As you walk around the Empirical distillery on the edge of Copenhagen's harbor, you'll see a 60-year-old Danish butter churner sitting on top of a fir-paneled fermentation room, which is constantly steaming barley grains ready to be brewed. This isn't your standard distillery.
Empirical was launched in 2017 by Brooklyn-born chef Lars Williams and Danish researcher Mark Emil Hermansen – both of whom worked in the research and development team at renowned Copenhagen restaurant Noma. Positioned somewhat as mavericks or experimentalists within the drinks world, they started creating their own alcohol, which they coined ‘free-form spirits’, because they can't be classified as something recognizable like gin or vodka.
Each blend was designed to give mixologists and chefs new ingredients to create with, so the focus has always been on developing unique flavors. Lars' aim is to capture time and place through flavor: ‘You get a much more direct emotional response through aroma and flavor than you can with almost any other medium,’ he explains. ‘In the kitchen, I started to realize that flavors could give people memories or transmit ideas, which I thought was really fascinating.’
A dish on the Noma menu when Lars worked there was mahogany clams with pickled seaweed – very Danish, with very Danish ingredients, he says. When his mother tasted the dish, however, it instantly reminded her of Rockaway Beach in New York's Queens, from when she was a child. ‘An experience was created that really brought her specifically to a place.’ This is the concept that has given life to blends such as Ayuuk, a spirit similar to tequila that's supposed to feel like a hike through Mexico's Sierra Norte Mountains, and The Plum, I Suppose, which echoes the aroma of Lars' grandmother's kitchen.
This connection between flavor and feeling is core to what Empirical is trying to create, and the pandemic played a huge part in sharing that story with a wider audience. Before 2020, Empirical sold 90% of its products just to trade – to bartenders and chefs who were used to being presented with ingredients to develop their own signature items with. But, as the world shut down, people sought out new and interesting spirits to bring the feeling of bars and restaurants to them. Empirical knew that it needed to find a way to meet them in this space – that's where the brand's ready-to-drink cans came into play. Blending spirits with things like fig leaf and lemon myrtle, these cans bring something completely original to someone wanting to try an alternative spirit. Of Empirical's pivot during the pandemic, Lars says: ‘I was constantly throwing wrenches. Now, if I have an idea that I'm really excited about, I write it down and wait for a time when the team has a moment of peace, and then I interrupt the process.’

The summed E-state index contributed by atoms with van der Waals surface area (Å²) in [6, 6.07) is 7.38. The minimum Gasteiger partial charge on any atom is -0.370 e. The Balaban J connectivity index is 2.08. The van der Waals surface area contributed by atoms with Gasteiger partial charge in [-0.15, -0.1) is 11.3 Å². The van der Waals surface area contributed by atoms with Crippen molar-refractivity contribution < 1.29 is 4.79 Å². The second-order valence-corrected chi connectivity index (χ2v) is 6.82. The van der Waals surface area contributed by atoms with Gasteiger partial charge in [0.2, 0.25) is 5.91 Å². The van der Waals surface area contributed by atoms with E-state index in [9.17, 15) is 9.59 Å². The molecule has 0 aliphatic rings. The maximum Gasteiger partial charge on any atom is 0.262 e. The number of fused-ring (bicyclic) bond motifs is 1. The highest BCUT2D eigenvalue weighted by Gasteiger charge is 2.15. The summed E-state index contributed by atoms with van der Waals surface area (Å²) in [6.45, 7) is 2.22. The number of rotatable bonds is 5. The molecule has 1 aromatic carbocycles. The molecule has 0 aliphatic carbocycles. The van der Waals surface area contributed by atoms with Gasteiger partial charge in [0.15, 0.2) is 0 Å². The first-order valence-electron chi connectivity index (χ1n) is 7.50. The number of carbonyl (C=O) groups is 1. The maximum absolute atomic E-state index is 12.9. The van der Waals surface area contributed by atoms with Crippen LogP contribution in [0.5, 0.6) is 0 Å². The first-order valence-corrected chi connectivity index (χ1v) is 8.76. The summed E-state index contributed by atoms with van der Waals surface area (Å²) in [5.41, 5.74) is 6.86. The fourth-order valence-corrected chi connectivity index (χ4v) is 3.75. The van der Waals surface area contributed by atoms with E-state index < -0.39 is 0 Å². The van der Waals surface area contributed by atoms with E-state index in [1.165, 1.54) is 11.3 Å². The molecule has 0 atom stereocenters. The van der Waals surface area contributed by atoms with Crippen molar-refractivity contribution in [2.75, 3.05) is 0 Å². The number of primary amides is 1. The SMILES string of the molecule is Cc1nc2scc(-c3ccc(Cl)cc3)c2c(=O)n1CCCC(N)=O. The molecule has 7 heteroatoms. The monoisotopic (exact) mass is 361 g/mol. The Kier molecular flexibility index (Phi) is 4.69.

During this time, there was a shift in the business' viewpoint on waste and how it could harness the flavor in discarded ingredients. This has led to a new food-focused line of condiments called Provisions. The range leans on the team's culinary backgrounds and is headed up by ex-chef Eric Heilig. The Pasilla Mixe chillies that form the base of the Ayuuk spirit are reimagined as a smoky hot sauce that incorporates lemongrass vinegar, galangal and baobab flour. The Tasty Paste is made from leftover brewer's grain and smoked koji, a yeast used to initiate fermentation. The core elements of these sauces are aging in old Bourbon barrels and might be used as a starting point for something new in Empirical's future, once they develop a whole new flavor with time.
A family of flavors
As Empirical grows, it aims to extend to a base in California, but the team say that the company's identity will always be rooted in Denmark. The number of renowned restaurants in Copenhagen means that people from all over the world come to work there – Empirical has 12 non-Danish staff, all predominantly coming from hospitality. Talking about his team at Empirical, Lars says: ‘It's about having relationships with customers, distributors, farmers, chefs, makers. Everything is a conversation.’ This includes one-offs like last year's Empirical x Kaneshichi, a collaboration with a family-owned company that makes katsuobushi (dried tuna), where Empirical macerated tuna with its vacuum-distilled base of fermented barley koji and malted barley.
‘To be creative, it's about setting up a framework. Infinite possibility is too open,’ Lars says. ‘When we think of a new spirit, we set boundaries – it can be a place or a time – that gives you space to explore within that.’ And, pointing to the new ranges and developments in the distillery, he says: ‘Here's where 99% of ideas fail. If you're not failing, the majority of the time, you're not doing anything interesting.’
A version of this article was first published in Courier issue 47, June/July 2022. To purchase the issue or become a subscriber, head to our webshop.